Your true net worth

By Slow Dad - April 16, 2017

How much of your carefully tracked net worth is actually accessible? Within a month? Within a day? Chances are it is much less than you think.
Many years ago I survived a tour of duty working at a large American investment bank.

It was easily the worst place I’ve worked. For the most part the people were complete savages, personifying on a daily basis the cliched “caffeine and cocaine” driven masters-of-the-universe lifestyle endlessly portrayed in Wall Street themed Hollywood dramas like Boiler Room, Margin Call, The Big Short, and Trading Places.

During that gig one of my colleagues was a quiet guy named Carlos. Like the rest of us, he was slaving his way through the 08:00 to 23:00 working days, and like the rest of us was forever having to cancel plans and make apologies for letting down his friends and loved ones.

The great escape

Mid-afternoon on one random day Carlos reached the point where he had enough. He locked his computer, stood up from his desk, and commented to an inattentive colleague that he was just popping out for a bit.

This in itself was unusual, as the firm had carefully removed any excuse a staff member may make to actually leave the building. There was a free Starbucks on the trading floor where we all worked. There was a concierge service that took care of the dry cleaning, posting letters, even purchasing the occasional birthday/anniversary/Christmas gift. There was a gym and heavily subsidised cafeteria, both open 24x7, in the basement. There was even a drop-in medical clinic, to keep the bankers well supplied with anti-depressants and Viagra.

Carlos never came back.

Where in the world is Carlos?

Nobody noticed Carlos’ absence for the first day or two.

On the third day some of his colleagues grew a little concerned. He hadn’t called in sick or booked time off on holiday, and wasn’t answering his phone.

On the fourth day a couple of us popped around to his flat, and when nobody answered our knocks we broke in. There was nobody home, but all his stuff appeared to be there. Clothes in the wardrobe. Expired milk and leftover takeaway curry in the fridge. Overripe fruit on the bench.

On the fifth day we reported Carlos’ absence to the bank’s HR department, who didn’t really care. He wasn’t a rockstar research analyst or one of the head traders. They didn’t have an emergency contact on file, so there was no one for us to call. We debated whether we should call the police and report him missing, but I don’t recall whether we actually did in the end.

Ticket on the next plane heading somewhere sunny and warm

A week or so later we learned that Carlos had left the office and caught the tube to Heathrow airport. He marched up to the British Airways ticket counter and asked for an economy class ticket on the next plane to somewhere sunny and warm. That turned out to be an American Airlines flight to Costa Rica via Miami.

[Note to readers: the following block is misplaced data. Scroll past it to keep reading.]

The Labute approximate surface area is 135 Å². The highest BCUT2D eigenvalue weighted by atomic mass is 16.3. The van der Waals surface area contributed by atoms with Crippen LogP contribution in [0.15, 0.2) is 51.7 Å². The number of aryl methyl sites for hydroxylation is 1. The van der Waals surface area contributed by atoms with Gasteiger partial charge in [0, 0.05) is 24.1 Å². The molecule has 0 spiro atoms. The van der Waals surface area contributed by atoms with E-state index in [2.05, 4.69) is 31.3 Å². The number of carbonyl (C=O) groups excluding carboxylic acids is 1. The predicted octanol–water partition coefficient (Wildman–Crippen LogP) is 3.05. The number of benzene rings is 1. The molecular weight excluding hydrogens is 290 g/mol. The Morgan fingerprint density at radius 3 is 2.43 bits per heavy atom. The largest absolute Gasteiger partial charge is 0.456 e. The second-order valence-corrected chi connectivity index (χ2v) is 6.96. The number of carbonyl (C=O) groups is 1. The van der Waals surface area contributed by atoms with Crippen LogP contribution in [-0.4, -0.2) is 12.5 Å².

A couple of days later Carlos had rented a room in a boarding house at Playa Ocotal, and taken a job as a scuba diving instructor ferrying tourists out to the Bat Islands.

Carlos explained he had reached the point where he wasn’t happy with any aspects of his life, and felt that he desperately needed a change. He didn’t like his boss. He didn’t like his landlord. He didn’t like most of his colleagues, and it turned out he didn’t have many friends in London.

So he just grabbed his passport and his credit card and left.

What is in your in your Bug-Out Bag?

In the movie Heat, starring Robert De Niro and Al Pacino, De Niro’s character has the memorable line:

Don’t let yourself get attached to anything you are not willing to walk out on in 30 seconds flat if you feel the heat around the corner.

Think about that for a second.

If you were to decide to do a Carlos, and disappear without any notice or advance planning how much could you take with you? Chances are it wouldn’t be much, restricted to just your cash and cash equivalent holdings.

Sound far-fetched? Perhaps, but depending on where you live you never know when a natural disaster (bush fire, flood, Mum’s cooking, earthquake or similar) will require a rapid change of scenery. Possibly for an extended period of time.

In a similar vein, Rene Russo’s character in the great movie The Thomas Crown Affair has another memorable line:

If I had to be gone, and I mean seriously gone, in about eight hours… how much could I take with me?


This isn't actually the scene containing the quote, but it does have Rene Russo dancing...
In the FIRE world we all wax lyrical about tracking our net worth, and maximising the tax efficiency of our financial affairs. That is a very different number to the amount of cold hard cash you could actually lay your hands on within a relatively short time frame.

If you had to get up and go with a very limited run up, how much are you actually worth? Chances are it will be much less than you think.

Want to see a magic trick? Watch your your net worth shrink before your eyes!

Pension Funds? Unless you are over the pension eligibility age these are locked away out of reach. Some jurisdictions charge huge tax penalties for early access, while others refuse early access altogether. Subtract these from your accessible net worth.

Directly owned property? Property is an illiquid asset class. Even if you listed a property with a bargain basement price to obtain a “quick” sale, depending on your jurisdiction it is likely to take several weeks to complete. Should you suffer the misfortune of owning a property located in the UK for example, then a “quick” conveyancing process would be considered to be 3 months! Better deduct the value of these investments from your accessible net worth too.

Business ownership, private equity, and angel investments? Exiting these types investment can be time consuming, and the outcome far from guaranteed. Often due diligence is required, finances need to be audited, and so on. You guessed it, your accessible net worth should be minus the value of these investments also.

Unlisted managed funds? These financial vehicles can have early redemption penalties, or as investors in many of London’s leading commercial property REITs discovered last year it may not be possible to exit them at all. Remove these from your accessible net worth number.

Your accessible net worth figure is likely looking a hell of a lot smaller than you imagine your actual net worth to be.

Bonds, shares, cash and cash equivalents? Finally some good news, these you will likely be able to liquidate in short order for a fair market price.

However you’re not done yet, your estimated accessible net worth is still overly inflated.

Exiting investments is likely to incur brokerage charges, agency commissions, completion costs, stamp duty and the like.